The companion educational website to Our White House ( hosts a vast array of resources to make learning more about our presidents and history fun. Here are just a few:

"The Eloquence of Silent Cal," a profile of President Calvin Coolidge by Katherine Paterson.

"Presidential Menageries: George Washington, Hound Dogs, and Super Mules," a history of our first president's passion for animals by Mary Brigid Barrett.

"Presidents, the President’s House, and More: A Select List of Books (and a Few Web Sources) for Children and Young Adults," an extensive list of book and website recommendations by children's literature expert Maria Salvadore.

"Presidents Are People Too!" and "Lions and Tigers and Bears, Oh My" both by Heather Lang

"A Taste of the Past: White House Kitchens, Menus, and Recipes," a look at White House kitchens and menus by Mary Brigid Barrett.

"The Oval Office: The World's Most Famous Office" by Geri Zabela Eddins.

Additional Online Resources!
Keep in touch with the Obama presidency at

Read about the meaning of Presidents' Day on

Check out the vast resources available on the Smithsonian's History Explorer website! Featured today is the history of George Washington's uniform

Review classroom activities and resources in "Great Presidents" on

Wednesday, February 16, 2011

Activist Alert!

PBS Children's Programming Needs Your Support in Congress!!!!!!

Write, email, fax, and call Congress today and let them know you want funding for PBS's outstanding educational programming for children!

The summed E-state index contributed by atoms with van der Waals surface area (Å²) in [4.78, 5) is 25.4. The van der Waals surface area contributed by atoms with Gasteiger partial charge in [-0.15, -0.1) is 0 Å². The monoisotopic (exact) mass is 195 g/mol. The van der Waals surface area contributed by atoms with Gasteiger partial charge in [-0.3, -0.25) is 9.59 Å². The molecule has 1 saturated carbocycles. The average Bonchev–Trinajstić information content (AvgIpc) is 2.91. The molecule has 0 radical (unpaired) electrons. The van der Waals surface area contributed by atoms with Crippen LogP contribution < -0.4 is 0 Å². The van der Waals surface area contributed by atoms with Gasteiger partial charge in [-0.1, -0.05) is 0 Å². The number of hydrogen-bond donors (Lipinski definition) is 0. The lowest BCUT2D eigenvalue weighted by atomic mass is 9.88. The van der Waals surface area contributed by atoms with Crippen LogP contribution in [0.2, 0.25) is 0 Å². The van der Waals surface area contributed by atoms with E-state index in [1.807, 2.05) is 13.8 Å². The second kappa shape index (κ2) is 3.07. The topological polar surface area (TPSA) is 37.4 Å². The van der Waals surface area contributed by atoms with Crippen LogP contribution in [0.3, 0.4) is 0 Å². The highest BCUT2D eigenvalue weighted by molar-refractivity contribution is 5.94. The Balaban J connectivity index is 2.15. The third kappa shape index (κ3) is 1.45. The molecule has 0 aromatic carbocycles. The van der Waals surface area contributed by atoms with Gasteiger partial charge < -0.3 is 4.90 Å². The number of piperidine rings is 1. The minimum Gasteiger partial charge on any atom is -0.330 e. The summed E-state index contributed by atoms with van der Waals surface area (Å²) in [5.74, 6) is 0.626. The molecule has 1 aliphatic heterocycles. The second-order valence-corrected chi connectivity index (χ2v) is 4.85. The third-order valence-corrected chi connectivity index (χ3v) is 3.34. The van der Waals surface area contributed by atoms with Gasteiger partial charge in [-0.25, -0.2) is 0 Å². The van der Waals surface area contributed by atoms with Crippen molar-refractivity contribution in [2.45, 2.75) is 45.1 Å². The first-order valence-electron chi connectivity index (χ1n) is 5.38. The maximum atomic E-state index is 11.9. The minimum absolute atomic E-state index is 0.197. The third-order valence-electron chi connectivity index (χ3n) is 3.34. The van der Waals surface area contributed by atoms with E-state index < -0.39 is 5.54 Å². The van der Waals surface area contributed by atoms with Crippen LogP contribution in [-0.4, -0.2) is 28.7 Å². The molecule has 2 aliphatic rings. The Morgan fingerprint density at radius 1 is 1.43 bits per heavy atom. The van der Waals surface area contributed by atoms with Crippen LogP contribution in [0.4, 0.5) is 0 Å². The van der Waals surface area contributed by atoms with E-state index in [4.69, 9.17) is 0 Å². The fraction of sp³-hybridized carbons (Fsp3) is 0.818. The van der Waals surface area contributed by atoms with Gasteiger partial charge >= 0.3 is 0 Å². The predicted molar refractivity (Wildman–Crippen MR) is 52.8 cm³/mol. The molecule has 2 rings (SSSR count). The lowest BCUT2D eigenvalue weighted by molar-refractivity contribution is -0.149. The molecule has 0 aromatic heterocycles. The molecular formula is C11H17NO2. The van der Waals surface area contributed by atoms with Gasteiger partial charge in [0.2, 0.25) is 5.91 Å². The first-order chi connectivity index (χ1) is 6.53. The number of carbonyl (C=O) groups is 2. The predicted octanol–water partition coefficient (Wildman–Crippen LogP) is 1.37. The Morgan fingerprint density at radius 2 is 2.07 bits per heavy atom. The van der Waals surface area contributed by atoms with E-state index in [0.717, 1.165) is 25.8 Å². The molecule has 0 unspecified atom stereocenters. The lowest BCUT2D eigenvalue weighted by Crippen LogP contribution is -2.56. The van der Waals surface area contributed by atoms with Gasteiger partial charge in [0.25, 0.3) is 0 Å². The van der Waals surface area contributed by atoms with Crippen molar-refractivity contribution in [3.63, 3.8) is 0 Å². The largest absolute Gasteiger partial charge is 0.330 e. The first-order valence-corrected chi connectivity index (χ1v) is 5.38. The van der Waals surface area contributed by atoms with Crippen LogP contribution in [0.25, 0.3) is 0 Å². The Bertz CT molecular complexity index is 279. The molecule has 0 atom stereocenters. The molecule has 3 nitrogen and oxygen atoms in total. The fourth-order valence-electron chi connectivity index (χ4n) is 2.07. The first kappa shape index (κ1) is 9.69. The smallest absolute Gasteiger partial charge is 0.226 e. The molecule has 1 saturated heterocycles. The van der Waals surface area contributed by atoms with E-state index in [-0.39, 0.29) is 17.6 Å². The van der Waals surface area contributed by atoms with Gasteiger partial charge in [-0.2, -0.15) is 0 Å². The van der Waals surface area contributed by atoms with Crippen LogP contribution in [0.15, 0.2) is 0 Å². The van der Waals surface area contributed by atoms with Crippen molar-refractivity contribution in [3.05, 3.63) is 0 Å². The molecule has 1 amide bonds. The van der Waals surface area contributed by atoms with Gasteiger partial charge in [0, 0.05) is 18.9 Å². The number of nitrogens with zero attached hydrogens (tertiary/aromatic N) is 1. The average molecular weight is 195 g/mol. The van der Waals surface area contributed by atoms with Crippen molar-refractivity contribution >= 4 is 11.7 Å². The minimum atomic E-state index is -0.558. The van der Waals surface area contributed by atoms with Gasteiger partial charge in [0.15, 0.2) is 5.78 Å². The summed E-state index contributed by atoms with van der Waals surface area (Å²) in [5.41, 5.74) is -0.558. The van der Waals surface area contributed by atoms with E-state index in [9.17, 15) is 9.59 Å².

Tell Congress that you cherish not only the quality educational programming that PBS provides to all of our children, free, but that you also want continuing access to the online parent and teacher educational support materials that PBS makes available, so that you can enrich your child's experience at home and in classrooms!

Take action now!

Go to: 
and find out what you can do to support PBS's outstanding TV and online educational programming for children!

Monday, February 14, 2011

Celebrate Presidents’ Day Throughout February

Libraries, Websites, and Books Offer Fun Learning Opportunities During Presidents' Month

Presidents’ Day is February 21. How can we share stories of the American presidency with our children?  Check out the following resources for multiple ideas to help you and the young people in your life take a closer look at all our presidents. 

Visit a Presidential Historic Site or Library
More than twenty states boast presidential birthplaces, historic homes, libraries, and museums. The NCBLA's educational website offers a comprehensive guide to finding these fabulous places, listed by state in "Field Trip Guide! Presidential Birthplaces, Houses, and Libraries."

Check Out Special Activities at Local Museums
Many presidential libraries and museums are offering child-friendly and family-oriented activities to commemorate Presidents’ Day. The John F. Kennedy Presidential Library and Museum in Boston is hosting a week-long celebration beginning Thursday, February 19, which will include "You Be the President" interactive activity, a live webcast of "The Presidency of JFK: A 50-Year Retrospective," "Tales from African Traditions," and other events. Click here to view the complete calendar.